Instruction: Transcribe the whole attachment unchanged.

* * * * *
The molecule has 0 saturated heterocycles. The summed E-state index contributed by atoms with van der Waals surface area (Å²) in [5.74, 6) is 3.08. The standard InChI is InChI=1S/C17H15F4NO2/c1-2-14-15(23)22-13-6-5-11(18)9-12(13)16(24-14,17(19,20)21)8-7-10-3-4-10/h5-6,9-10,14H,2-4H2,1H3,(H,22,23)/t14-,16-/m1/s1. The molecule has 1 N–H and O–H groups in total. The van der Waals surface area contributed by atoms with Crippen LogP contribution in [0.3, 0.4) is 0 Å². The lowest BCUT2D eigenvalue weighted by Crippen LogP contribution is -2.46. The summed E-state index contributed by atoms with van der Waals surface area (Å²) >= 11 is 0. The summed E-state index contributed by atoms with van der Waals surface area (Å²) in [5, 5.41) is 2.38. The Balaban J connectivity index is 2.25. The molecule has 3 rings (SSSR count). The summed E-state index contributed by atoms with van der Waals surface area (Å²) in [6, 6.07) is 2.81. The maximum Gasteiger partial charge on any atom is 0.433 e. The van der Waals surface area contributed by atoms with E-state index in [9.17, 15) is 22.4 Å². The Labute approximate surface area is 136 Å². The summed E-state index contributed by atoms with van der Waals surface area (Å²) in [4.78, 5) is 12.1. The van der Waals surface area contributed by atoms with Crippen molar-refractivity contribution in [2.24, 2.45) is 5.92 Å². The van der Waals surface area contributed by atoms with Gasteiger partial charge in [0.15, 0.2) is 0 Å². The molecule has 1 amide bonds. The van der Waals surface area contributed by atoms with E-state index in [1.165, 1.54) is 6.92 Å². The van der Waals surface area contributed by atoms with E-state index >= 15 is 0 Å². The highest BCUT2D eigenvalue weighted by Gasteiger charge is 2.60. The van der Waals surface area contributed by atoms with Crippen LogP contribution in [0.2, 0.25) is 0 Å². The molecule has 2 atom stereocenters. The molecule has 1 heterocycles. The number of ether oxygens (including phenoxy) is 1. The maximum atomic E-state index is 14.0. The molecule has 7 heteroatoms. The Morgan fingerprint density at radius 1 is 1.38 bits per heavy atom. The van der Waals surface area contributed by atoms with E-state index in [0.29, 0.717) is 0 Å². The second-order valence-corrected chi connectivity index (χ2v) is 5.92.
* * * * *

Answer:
The molecule has 0 saturated heterocycles. The summed E-state index contributed by atoms with van der Waals surface area (Å²) in [5.74, 6) is 3.08. The standard InChI is InChI=1S/C17H15F4NO2/c1-2-14-15(23)22-13-6-5-11(18)9-12(13)16(24-14,17(19,20)21)8-7-10-3-4-10/h5-6,9-10,14H,2-4H2,1H3,(H,22,23)/t14-,16-/m1/s1. The molecule has 1 N–H and O–H groups in total. The van der Waals surface area contributed by atoms with Crippen LogP contribution in [0.3, 0.4) is 0 Å². The lowest BCUT2D eigenvalue weighted by Crippen LogP contribution is -2.46. The summed E-state index contributed by atoms with van der Waals surface area (Å²) >= 11 is 0. The summed E-state index contributed by atoms with van der Waals surface area (Å²) in [5, 5.41) is 2.38. The Balaban J connectivity index is 2.25. The molecule has 3 rings (SSSR count). The summed E-state index contributed by atoms with van der Waals surface area (Å²) in [6, 6.07) is 2.81. The maximum Gasteiger partial charge on any atom is 0.433 e. The van der Waals surface area contributed by atoms with E-state index in [9.17, 15) is 22.4 Å². The Labute approximate surface area is 136 Å². The summed E-state index contributed by atoms with van der Waals surface area (Å²) in [4.78, 5) is 12.1. The van der Waals surface area contributed by atoms with Crippen molar-refractivity contribution in [2.24, 2.45) is 5.92 Å². The van der Waals surface area contributed by atoms with Gasteiger partial charge in [0.15, 0.2) is 0 Å². The molecule has 1 amide bonds. The van der Waals surface area contributed by atoms with E-state index in [1.165, 1.54) is 6.92 Å². The van der Waals surface area contributed by atoms with E-state index >= 15 is 0 Å². The highest BCUT2D eigenvalue weighted by Gasteiger charge is 2.60. The van der Waals surface area contributed by atoms with Crippen LogP contribution in [0.2, 0.25) is 0 Å². The molecule has 2 atom stereocenters. The molecule has 1 heterocycles. The number of ether oxygens (including phenoxy) is 1. The maximum atomic E-state index is 14.0. The molecule has 7 heteroatoms. The Morgan fingerprint density at radius 1 is 1.38 bits per heavy atom. The van der Waals surface area contributed by atoms with E-state index in [0.29, 0.717) is 0 Å². The second-order valence-corrected chi connectivity index (χ2v) is 5.92.